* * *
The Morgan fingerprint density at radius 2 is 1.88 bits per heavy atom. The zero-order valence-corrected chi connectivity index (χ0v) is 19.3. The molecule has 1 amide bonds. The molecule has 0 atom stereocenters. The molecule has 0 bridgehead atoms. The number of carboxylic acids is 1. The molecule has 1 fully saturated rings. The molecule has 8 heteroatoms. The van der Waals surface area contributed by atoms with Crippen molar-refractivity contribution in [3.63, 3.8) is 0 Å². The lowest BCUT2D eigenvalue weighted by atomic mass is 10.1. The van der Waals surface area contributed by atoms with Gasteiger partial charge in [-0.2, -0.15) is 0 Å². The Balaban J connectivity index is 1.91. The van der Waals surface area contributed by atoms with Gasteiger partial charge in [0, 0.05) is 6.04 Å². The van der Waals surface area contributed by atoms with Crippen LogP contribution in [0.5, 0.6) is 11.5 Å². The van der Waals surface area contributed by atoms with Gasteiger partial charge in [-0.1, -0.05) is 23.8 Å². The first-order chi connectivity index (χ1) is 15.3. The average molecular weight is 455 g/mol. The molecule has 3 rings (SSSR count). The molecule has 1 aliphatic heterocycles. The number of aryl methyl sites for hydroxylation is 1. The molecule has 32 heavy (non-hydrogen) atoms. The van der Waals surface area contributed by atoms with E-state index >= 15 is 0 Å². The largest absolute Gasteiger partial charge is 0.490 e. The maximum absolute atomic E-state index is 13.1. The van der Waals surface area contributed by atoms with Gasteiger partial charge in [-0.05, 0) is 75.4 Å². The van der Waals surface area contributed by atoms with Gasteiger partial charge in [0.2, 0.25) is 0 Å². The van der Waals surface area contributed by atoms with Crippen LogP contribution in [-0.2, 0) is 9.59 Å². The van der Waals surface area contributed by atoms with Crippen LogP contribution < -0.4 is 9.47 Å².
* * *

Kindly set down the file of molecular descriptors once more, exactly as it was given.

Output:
The Morgan fingerprint density at radius 2 is 1.88 bits per heavy atom. The zero-order valence-corrected chi connectivity index (χ0v) is 19.3. The molecule has 1 amide bonds. The molecule has 0 atom stereocenters. The molecule has 0 bridgehead atoms. The number of carboxylic acids is 1. The molecule has 1 fully saturated rings. The molecule has 8 heteroatoms. The van der Waals surface area contributed by atoms with Crippen molar-refractivity contribution in [3.63, 3.8) is 0 Å². The lowest BCUT2D eigenvalue weighted by atomic mass is 10.1. The van der Waals surface area contributed by atoms with Gasteiger partial charge in [-0.2, -0.15) is 0 Å². The Balaban J connectivity index is 1.91. The van der Waals surface area contributed by atoms with Gasteiger partial charge in [0, 0.05) is 6.04 Å². The van der Waals surface area contributed by atoms with Crippen LogP contribution in [0.5, 0.6) is 11.5 Å². The van der Waals surface area contributed by atoms with Gasteiger partial charge in [-0.1, -0.05) is 23.8 Å². The first-order chi connectivity index (χ1) is 15.3. The average molecular weight is 455 g/mol. The molecule has 3 rings (SSSR count). The molecule has 1 aliphatic heterocycles. The number of aryl methyl sites for hydroxylation is 1. The molecule has 32 heavy (non-hydrogen) atoms. The van der Waals surface area contributed by atoms with E-state index >= 15 is 0 Å². The largest absolute Gasteiger partial charge is 0.490 e. The maximum absolute atomic E-state index is 13.1. The van der Waals surface area contributed by atoms with Gasteiger partial charge in [-0.05, 0) is 75.4 Å². The van der Waals surface area contributed by atoms with Gasteiger partial charge in [0.2, 0.25) is 0 Å². The van der Waals surface area contributed by atoms with Crippen LogP contribution in [-0.2, 0) is 9.59 Å². The van der Waals surface area contributed by atoms with Crippen LogP contribution < -0.4 is 9.47 Å².